What is the best time to divorce?
The trouble is that there's no simple answer. It all depends on what's going on in your family, what kind of parents you are, how much you can cooperate, and what your child’s age and temperament is.
Of course, if there is chronic violence at home, the answer is "the sooner the better," regardless of your child’s age. Violence means physical attack – hitting, kicking, throwing objects – or chronic threats of physical violence. Exposure to such violence has serious consequences for a child's development that may last well into adulthood. As a result, the sooner that a child can stop being exposed to such violence, the better.
Filing for divorce sooner rather than later is also preferable when there is repeated high conflict in your marriage like yelling, screaming, and pounding the table. Whether these behaviors emanate from serious differences between you and your spouse, or whether they erupt over relatively insignificant issues like grocery bills, local politics and less than stellar report cards, such high conflict can be terrifying for children to witness. In such an environment, children can lose the capacity to trust or even to feel. The longer such conflict goes on, the worse it will be for your children. Again, the sooner the children can stop being exposed to such conflict, the better.
Unfortunately, while divorce in violent marriages provides important, and often immediate, relief for one or both parents, it does not always instantly help the children. When children have witnessed violent behavior, they will typically need therapy during and after the divorce to, among other things, learn new and healthier models for spousal relationships. In the same vein, divorcing a high conflict partner alone is not enough to immediately help children who have grown up under such conflictual conditions. These children, too, will likely need therapy to help them resume their development without a distorted view of how people treat each other.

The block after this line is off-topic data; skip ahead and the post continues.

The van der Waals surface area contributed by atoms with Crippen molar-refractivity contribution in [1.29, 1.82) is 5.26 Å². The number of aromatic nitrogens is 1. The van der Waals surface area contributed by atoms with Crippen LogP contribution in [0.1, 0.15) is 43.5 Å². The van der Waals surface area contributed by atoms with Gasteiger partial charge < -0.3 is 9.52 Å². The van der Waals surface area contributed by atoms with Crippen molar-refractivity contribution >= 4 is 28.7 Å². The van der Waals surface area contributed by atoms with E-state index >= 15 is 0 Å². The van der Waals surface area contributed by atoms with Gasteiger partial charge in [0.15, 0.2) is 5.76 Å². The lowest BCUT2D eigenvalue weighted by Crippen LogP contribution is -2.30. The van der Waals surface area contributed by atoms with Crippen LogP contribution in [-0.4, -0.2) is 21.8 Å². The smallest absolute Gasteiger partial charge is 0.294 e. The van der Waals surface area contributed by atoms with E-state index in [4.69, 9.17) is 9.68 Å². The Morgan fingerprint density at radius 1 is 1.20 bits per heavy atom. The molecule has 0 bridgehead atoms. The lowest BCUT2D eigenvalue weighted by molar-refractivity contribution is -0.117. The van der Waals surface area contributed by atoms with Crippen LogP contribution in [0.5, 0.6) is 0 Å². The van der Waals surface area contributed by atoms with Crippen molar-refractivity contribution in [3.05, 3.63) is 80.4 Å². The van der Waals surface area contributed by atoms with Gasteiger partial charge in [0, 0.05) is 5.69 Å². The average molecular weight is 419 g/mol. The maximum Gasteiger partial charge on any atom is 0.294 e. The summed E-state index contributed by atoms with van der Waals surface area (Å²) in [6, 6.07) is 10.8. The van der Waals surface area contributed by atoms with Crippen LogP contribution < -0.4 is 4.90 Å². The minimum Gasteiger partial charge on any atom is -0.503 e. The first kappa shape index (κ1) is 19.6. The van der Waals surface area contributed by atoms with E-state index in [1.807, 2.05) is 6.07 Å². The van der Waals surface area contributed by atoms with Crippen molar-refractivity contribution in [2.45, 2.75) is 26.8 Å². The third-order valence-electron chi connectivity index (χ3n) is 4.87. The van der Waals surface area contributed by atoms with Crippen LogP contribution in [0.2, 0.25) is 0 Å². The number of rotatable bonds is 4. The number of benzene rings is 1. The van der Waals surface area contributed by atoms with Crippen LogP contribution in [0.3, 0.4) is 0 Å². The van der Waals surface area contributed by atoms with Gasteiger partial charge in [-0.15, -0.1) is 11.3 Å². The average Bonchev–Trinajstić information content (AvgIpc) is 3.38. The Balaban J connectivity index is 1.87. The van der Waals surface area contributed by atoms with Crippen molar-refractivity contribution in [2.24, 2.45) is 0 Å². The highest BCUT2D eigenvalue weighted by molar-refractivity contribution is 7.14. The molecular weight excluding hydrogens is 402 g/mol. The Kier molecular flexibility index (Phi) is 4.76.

Naturally, in such violent and high conflict households, the children are not the only ones who benefit from therapeutic intervention. The parents who terminate such marriages also need help, not only to protect their children but also to learn how to let go of their fear and anger. Engaging in such therapy will often help these spouses become better parents to their children and may even allow them to learn to co-parent (to the extent that such co-parenting is safe and appropriate) in the future.
For more information, contact Walsh Law.